Even some landlords and developers are starting to fret that the rent may be too damn high.
So high it’s practically inviting new laws on rent control.
After I denounced a landlord in West Seattle who had jacked rents 145 percent in one fell swoop, I heard from dozens of landlords and others in the housing business — as I do whenever I object to such sudden, extreme hikes in rent.
Only this time, for the first time, some landlords said it may indeed finally be going too far.
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“I’m a conservative so I don’t agree with you much, but you’re 100 percent right about this one,” phoned Corky Thoreson, the owner of five rental properties on the Eastside. “Raising someone’s rent 145 percent all at once, to me that’s criminal.”
“We are shocked at these increases at the West Seattle property,” wrote Don DeWeese, a Seattle landlord since 1976. “This will only contribute to bolstering (Kshama) Sawant’s efforts at rent control, which is a horrible idea in my viewpoint.”
Added a small-lot developer who didn’t want to be named: “Increasing rents 145 percent is sheer greed. We are going to get rent control because of stunts like this.”
Rent control, in which rents on some units (usually in older buildings) are set by a government commission, is currently barred here by state law. There’s no sign that’s about to change.
But these landlords do have reason to worry. A higher minimum wage was considered crazy, too. Until suddenly it wasn’t (it actually took years of organizing work by unions and other groups, but the political breakthrough seemed sudden).
“We believe rent stabilization is going to be one of the big issues politically in 2015 and 2016,” said Jonathan Grant, director of the Tenants Union in Seattle. “There are just too many stories of rent shock like the ones you guys just wrote.”
What’s happening to the nine tenants of Linda Manor in West Seattle is extreme. As chronicled by Times business reporter Sanjay Bhatt, a new owner is raising their rents 130 to 145 percent. Most landlords wouldn’t do that.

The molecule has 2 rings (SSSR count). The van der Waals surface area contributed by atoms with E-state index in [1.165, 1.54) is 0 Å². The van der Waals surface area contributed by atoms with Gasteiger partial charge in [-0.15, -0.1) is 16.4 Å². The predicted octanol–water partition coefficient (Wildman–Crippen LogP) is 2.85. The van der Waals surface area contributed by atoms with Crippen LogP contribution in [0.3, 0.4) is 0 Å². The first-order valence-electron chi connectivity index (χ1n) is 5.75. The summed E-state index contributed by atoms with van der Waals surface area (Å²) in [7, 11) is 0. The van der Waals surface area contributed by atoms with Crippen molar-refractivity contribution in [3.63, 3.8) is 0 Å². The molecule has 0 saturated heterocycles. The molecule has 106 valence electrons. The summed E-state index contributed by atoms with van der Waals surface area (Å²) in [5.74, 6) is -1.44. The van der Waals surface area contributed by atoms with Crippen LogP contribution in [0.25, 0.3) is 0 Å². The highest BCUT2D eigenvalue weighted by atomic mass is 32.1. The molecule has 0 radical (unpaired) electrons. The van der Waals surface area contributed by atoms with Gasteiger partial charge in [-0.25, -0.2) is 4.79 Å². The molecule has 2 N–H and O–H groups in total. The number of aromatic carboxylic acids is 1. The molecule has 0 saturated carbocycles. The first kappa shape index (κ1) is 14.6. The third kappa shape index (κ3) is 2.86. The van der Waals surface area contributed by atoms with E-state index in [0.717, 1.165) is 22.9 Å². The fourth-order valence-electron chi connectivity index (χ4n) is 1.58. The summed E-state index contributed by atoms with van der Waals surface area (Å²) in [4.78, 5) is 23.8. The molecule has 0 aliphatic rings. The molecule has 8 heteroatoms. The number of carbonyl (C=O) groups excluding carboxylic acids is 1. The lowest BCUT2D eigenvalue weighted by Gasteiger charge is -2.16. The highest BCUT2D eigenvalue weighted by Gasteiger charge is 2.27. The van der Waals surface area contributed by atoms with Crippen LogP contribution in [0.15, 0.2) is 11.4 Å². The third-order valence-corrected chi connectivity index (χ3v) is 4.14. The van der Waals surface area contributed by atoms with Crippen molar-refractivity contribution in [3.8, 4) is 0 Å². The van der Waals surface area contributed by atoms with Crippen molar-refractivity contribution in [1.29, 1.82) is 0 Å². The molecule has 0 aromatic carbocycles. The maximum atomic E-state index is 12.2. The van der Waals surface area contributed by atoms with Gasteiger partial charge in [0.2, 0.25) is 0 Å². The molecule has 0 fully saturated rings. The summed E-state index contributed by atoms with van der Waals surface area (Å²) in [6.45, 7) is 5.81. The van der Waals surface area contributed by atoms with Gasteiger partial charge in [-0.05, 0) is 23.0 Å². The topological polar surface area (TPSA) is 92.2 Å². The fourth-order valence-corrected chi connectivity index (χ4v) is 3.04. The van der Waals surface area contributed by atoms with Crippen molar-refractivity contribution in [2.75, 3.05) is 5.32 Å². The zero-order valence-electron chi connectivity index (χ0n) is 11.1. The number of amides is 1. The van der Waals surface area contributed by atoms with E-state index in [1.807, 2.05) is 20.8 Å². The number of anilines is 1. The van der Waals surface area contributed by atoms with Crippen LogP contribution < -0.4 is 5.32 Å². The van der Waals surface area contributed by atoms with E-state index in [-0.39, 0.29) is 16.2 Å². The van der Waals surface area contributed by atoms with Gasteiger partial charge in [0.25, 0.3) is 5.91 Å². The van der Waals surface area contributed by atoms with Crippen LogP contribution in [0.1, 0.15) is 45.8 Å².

But it isn’t that rare either. Based on my email in-tray this past week alone, I could write a similar rent-shock column every week now for the rest of the year. All featuring someone forced from their apartment by rent hikes of 25, 50 percent or more.
“I am sorry to leave Seattle, as I love it there and hate seeing what is happening in my adopted city,” wrote reader Ray Wodehouse, whose rent was raised $550 — 38 percent — last year in Fremont. Instead he left the city.
A number of readers pointed out that the day after I wrote what I thought was hyperbole — that “Seattle is becoming a city for only the rich and the homeless” — the mayor announced the opening of three new homeless tent cities.
You think you’re exaggerating, but then it barely keeps pace with reality.
So what to do? I am leery of outright rent control. To me the private market works best, but it’s also true that when it’s obviously abusing some people, its excesses need to be checked (example: the towing industry).
So my nominee is that we at least adopt an “unconscionable rent increase” law. New Jersey has one. It isn’t across-the-board rent control. The way it works is that if a tenant believes a rent increase is so high it would “shock the conscience of a reasonable person,” the tenant can appeal to an independent judge or hearing examiner.
The landlord then has to show the rent is fair, citing the building’s expenses and profitability, nearby rents or whatever case can be made. The judge may accept either side’s proposal, or recommend a third.
I love this approach. It’s not society telling all landlords what to charge. But it is society telling landlords to treat tenants like human beings, not cash machines.
I also like telling myself that boomtown Seattle has a conscience that can be shocked. Some signs, but the jury’s still out.
Danny Westneat’s column appears Wednesday and Sunday. Reach him at 206-464-2086 or firstname.lastname@example.org